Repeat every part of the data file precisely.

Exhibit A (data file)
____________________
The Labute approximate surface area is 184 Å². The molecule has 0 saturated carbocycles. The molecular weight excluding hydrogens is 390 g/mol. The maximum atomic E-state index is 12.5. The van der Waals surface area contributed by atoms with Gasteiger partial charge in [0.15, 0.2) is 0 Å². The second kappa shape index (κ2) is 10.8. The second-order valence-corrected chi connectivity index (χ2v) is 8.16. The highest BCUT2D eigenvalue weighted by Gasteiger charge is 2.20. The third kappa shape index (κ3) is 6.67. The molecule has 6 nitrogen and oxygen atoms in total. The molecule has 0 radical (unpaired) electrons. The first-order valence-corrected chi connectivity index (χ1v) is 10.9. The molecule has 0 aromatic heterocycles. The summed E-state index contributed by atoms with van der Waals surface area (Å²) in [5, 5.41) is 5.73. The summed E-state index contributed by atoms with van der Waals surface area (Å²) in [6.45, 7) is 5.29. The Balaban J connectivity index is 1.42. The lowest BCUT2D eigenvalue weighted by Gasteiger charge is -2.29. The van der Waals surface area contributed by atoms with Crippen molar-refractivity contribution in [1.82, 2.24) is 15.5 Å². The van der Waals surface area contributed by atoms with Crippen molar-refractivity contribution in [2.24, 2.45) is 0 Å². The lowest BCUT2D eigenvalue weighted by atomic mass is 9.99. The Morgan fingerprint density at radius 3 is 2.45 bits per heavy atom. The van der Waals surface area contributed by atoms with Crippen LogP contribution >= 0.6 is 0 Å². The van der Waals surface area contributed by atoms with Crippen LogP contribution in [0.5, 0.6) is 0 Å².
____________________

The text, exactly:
The Labute approximate surface area is 184 Å². The molecule has 0 saturated carbocycles. The molecular weight excluding hydrogens is 390 g/mol. The maximum atomic E-state index is 12.5. The van der Waals surface area contributed by atoms with Gasteiger partial charge in [0.15, 0.2) is 0 Å². The second kappa shape index (κ2) is 10.8. The second-order valence-corrected chi connectivity index (χ2v) is 8.16. The highest BCUT2D eigenvalue weighted by Gasteiger charge is 2.20. The third kappa shape index (κ3) is 6.67. The molecule has 6 nitrogen and oxygen atoms in total. The molecule has 0 radical (unpaired) electrons. The first-order valence-corrected chi connectivity index (χ1v) is 10.9. The molecule has 0 aromatic heterocycles. The summed E-state index contributed by atoms with van der Waals surface area (Å²) in [5, 5.41) is 5.73. The summed E-state index contributed by atoms with van der Waals surface area (Å²) in [6.45, 7) is 5.29. The Balaban J connectivity index is 1.42. The lowest BCUT2D eigenvalue weighted by Gasteiger charge is -2.29. The van der Waals surface area contributed by atoms with Crippen molar-refractivity contribution in [1.82, 2.24) is 15.5 Å². The van der Waals surface area contributed by atoms with Crippen molar-refractivity contribution in [2.24, 2.45) is 0 Å². The lowest BCUT2D eigenvalue weighted by atomic mass is 9.99. The Morgan fingerprint density at radius 3 is 2.45 bits per heavy atom. The van der Waals surface area contributed by atoms with Crippen LogP contribution >= 0.6 is 0 Å². The van der Waals surface area contributed by atoms with Crippen LogP contribution in [0.5, 0.6) is 0 Å².